“He has composed a very well-written, striking, humorous story. It is a pleasure to read and difficult to put down.”–Peter Rowley, Chicago Sun-Times
“Good news. Frederick Buechner, who has quietly become one of America’s finest novelists, has just published an extraordinary new novel called Open Heart.”–Michael Putney, The National Observer
“Open Heart, by Frederick Buechner, is simply wonderful.”–Margaret Manning, Boston Globe
The first book of the Bebb tetralogy introduces Buechner’s favorite saint and sinner of a preacher, Leo Bebb (CEO, Church of Holy Love, Inc.)—the head of a religious diploma mill who once served five years in prison for exposing himself to a group of children. Lion Country scrambles our understanding of good and evil while ultimately revealing the mystery of belief and the path to faith.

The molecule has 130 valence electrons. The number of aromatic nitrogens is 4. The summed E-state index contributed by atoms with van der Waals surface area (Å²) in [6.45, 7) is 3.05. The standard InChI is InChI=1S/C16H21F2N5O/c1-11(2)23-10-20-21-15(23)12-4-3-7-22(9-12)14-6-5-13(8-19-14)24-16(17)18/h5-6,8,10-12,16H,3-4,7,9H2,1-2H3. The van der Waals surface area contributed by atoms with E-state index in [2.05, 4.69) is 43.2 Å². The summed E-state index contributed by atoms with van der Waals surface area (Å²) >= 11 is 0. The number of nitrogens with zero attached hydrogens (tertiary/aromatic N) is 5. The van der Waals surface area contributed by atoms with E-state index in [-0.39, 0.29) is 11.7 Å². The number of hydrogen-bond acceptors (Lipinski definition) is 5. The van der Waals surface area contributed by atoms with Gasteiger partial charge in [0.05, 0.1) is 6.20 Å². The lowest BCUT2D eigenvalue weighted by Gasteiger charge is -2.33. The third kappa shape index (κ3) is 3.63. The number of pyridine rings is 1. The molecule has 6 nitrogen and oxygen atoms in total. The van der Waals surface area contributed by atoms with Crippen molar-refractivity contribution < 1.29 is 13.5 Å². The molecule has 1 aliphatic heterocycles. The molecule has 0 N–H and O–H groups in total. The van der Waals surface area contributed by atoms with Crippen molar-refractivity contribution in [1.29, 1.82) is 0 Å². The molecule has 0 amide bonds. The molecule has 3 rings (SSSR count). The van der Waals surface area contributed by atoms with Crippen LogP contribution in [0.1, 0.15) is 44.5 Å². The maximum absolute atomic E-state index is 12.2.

National Book Award Finalist
“Frederick Buechner can find grace and redemption even in the shoddiest, phoniest aspects of a cultural wasteland. One reads Lion Country … with hope and delight.”–Louis Auchincloss
“Lion Country is a fine blend of craft and comedy.”–Philadelphia Inquirer
“Lion Country is elegantly written and very funny – a serious theme embedded in hilarity. Lion Country is a splendid book.”–Boston Globe
Winner of the O. Henry Award
Originally published in The New Yorker, “The Tiger” blends alcohol, a performance as Princeton’s mascot at a football game, and the search for love and meaning all in an afternoon of jubilant conquest, loss, and foreshadowed redemption.